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Wednesday, December 22, 2010

Deal for 9/11 Health Bill Reached in Senate -

Deal for 9/11 Health Bill Reached in Senate -

1:49 p.m. | Updated A deal has been reached in the Senate to approve a bill that covers the cost of medical care for rescue workers and others who became sick from breathing in toxic fumes, dust and smoke after the 2001 attacks on the World Trade Center.

The compromise on Wednesday was reached after Senators Charles E. Schumer and Kirsten Gillibrand, both New York Democrats, agreed to changes demanded by conservative Republicans, who raised concerns about the measure’s cost.

Under the new agreement, the bill provides $4.3 billion over five years for health coverage to the 9/11 workers, instead of the original $7.4 billion over eight years.

In a joint statement issued on Wednesday, Senators Schumer and Gillibrand called the deal a “Christmas miracle.”

“Over the last 24 hours, our Republican colleagues have negotiated in good faith to forge a workable final package that will protect the health of the men and women who selflessly answered our nation’s call in her hour of greatest need,” the statement said. “This has been a long process, but we are now on the cusp of the victory these heroes deserve.”

With lawmakers eager to get home for the holidays, the Senate is expected within the hour to take up the bill by unanimous consent, an agreement made between the parties to bypass any potentially time-consuming debate.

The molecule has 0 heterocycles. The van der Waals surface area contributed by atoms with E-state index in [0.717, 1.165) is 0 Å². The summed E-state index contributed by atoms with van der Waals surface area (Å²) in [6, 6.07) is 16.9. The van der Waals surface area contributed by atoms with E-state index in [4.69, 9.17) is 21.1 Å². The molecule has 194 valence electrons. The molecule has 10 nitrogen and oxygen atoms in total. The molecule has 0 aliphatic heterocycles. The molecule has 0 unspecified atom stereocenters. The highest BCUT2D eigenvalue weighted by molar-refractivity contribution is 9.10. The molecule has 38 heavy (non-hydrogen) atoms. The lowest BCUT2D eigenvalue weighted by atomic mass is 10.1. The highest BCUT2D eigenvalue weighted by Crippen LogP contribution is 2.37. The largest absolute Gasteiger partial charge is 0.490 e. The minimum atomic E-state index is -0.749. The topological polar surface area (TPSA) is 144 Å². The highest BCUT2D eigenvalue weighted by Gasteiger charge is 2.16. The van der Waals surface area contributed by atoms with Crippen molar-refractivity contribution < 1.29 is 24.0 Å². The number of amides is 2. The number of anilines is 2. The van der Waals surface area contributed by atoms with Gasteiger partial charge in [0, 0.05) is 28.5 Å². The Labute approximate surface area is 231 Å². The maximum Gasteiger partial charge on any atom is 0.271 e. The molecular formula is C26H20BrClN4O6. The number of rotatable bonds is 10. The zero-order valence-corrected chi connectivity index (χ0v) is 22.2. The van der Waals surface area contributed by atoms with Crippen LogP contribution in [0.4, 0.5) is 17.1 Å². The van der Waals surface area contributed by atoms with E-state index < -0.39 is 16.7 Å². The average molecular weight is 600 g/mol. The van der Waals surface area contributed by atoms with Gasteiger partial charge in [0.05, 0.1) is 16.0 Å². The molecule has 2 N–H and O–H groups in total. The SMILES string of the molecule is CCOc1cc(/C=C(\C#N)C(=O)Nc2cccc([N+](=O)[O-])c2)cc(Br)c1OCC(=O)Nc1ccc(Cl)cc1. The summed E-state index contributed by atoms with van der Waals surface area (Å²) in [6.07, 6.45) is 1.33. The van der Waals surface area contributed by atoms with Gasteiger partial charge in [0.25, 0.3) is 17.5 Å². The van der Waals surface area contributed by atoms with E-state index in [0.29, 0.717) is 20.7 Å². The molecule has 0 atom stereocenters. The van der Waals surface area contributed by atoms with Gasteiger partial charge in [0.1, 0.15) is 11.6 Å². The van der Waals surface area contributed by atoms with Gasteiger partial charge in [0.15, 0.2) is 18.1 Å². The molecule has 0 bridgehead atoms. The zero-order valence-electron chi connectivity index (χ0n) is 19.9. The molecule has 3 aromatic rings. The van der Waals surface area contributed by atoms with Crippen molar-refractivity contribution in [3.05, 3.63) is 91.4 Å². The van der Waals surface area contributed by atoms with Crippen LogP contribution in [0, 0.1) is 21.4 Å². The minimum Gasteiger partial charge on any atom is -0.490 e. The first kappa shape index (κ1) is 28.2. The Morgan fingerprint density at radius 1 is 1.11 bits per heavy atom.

One of the main critics of the bill, Senator Tom Coburn, Republican of Oklahoma, expressed satisfaction with the legislation’s final price tag.

“Every American recognizes the heroism of the 9/11 first responders,” he said. “But it is not compassionate to help one group while robbing future generations of opportunity.”

The deal was a major turn of events for a bill that had been stalled in the upper chamber. Only 12 days ago, Senate Republicans blocked the legislation from advancing to a floor vote.

But Republicans backed down after facing a barrage of criticism — not just from Democrats, but also from traditional Republican allies, including former Mayor Rudolph W. Giuliani of New York, and conservative news outlets like Fox News.

Should the Senate pass the measure, it will go to the House, where it is expected to be swiftly approved and then sent to President Obama for his signature.

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